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Articles Food-&-Beverage Cooking
By: Caroline Durkee
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Plastic Food Storage Containers Shouldn't Serve as Microwave Cookware

As easy as it is to pop those leftovers right from the refrigerator to the microwave in those convenient plastic food storage containers, you might want to think twice. Taking that extra minute to get out a glass or ceramic dish, the only truly safe microwave cookware, could spare your health.
There has been a huge extent of controversy over the leaching of BPA (Bisphenol A) into food or liquid, not even cooked, but stored in containers made of polycarbonate (PC) plastic. When heat is added the leaching of chemicals may be intensified and more harmful than we think.
BPA is a synthetic estrogen that adds properties to plastic, making it clear, strong, and shatter resistant.
In late 2008, the FDA (Food and Drug Administration) held its' position that BPA is safe at the levels at which we are exposed; however, critics and independent scientists disagree since hundreds of independent studies have proven otherwise.
BPA has been linked to prostate cancer, breast cancer, ovarian dysfunction, early onset puberty, and type II diabetes, and is believed to be even more harmful to fetuses and infants.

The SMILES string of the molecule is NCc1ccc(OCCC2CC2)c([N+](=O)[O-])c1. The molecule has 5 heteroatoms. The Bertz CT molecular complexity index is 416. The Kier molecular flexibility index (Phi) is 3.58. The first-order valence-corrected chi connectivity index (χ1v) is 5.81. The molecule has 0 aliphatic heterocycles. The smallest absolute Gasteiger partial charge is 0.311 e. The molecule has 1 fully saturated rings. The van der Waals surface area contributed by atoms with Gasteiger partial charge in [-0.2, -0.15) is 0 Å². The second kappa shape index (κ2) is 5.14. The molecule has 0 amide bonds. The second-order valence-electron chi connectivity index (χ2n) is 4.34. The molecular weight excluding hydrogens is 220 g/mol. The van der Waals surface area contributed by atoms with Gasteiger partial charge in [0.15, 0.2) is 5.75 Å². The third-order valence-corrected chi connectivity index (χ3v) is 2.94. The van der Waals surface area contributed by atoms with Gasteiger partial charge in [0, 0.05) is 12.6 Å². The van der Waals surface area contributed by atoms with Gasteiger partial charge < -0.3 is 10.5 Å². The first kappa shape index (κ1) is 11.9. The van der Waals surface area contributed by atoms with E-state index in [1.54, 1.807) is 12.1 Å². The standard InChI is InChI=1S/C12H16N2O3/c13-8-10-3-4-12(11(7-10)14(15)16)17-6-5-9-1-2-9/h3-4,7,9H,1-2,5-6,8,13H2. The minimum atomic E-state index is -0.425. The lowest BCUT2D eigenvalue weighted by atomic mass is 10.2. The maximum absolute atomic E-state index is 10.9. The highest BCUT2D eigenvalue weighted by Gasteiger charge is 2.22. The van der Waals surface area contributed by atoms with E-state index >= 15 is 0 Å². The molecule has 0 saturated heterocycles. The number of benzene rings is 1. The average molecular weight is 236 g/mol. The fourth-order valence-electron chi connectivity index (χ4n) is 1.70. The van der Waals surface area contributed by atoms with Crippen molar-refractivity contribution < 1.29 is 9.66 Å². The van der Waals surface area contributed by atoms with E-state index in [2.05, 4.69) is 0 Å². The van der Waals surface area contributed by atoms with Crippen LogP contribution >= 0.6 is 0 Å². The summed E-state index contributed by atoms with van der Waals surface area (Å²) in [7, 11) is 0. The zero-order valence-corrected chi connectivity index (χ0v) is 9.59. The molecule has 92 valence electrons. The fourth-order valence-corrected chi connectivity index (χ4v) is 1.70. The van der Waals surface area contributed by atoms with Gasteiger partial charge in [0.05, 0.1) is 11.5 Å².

Since these findings have been uncovered, six major baby bottle companies have voluntarily discontinued making plastic baby bottles that contain BPA. Bravo for Avent America, Inc., Disney First Years, Dr. Brown, Evenflo, Gerber, and Playtex Products, Inc. Most baby bottles sold in the US today are BPA free.
So why would we want to store or microwave our food in a food storage container that embodies a chemical deemed so harmful that baby bottle manufacturer's voluntarily stopped using it? We are simply a country that likes convenience, but we may be paying for it with our health.
Check to see if you have BPA in your cupboards. They are the hard, non-flexible plastic storage containers with a recycle code of 7. The recycle code is usually found on the bottom of a container as a number inside of a small triangular shape. Some of these #7 containers that contain BPA even have Safe Microwave Cookware stamped on the bottom. Don't bet on it. Some of these containers were made before the controversy arose, and others are made by manufacturers who, relying on the FDA's research, believe their products are safe.
The softer, more flexible type of food storage container that has a recycle code of 5 is made of polypropylene (PP) and does not contain BPA. These containers are safe to store food in; however, food should never be cooked or reheated in them. The #5 containers also leach toxins and plastic particles into the food or liquid heated in them. A great example of this can be observed when tomato sauce is heated in a polypropylene plastic container. The plastic actually changes form and bubbles due to the reaction of the chemicals found in the plastic and the acidic food, causing tiny particles of plastic to mix with the food.
Although the EPA (Environmental Protection Agency) has asked the National Academies of Science to conduct a new study on the effects of BPA, the process could take years. Until the research is complete, it might be wise to become more health conscious and a bit old fashioned and go back to using ceramic and glass. They are already becoming recognized as the new green cookware for microwaving.

Caroline Durkee has always been interested in ways to improve health through cooking. She currently helps run

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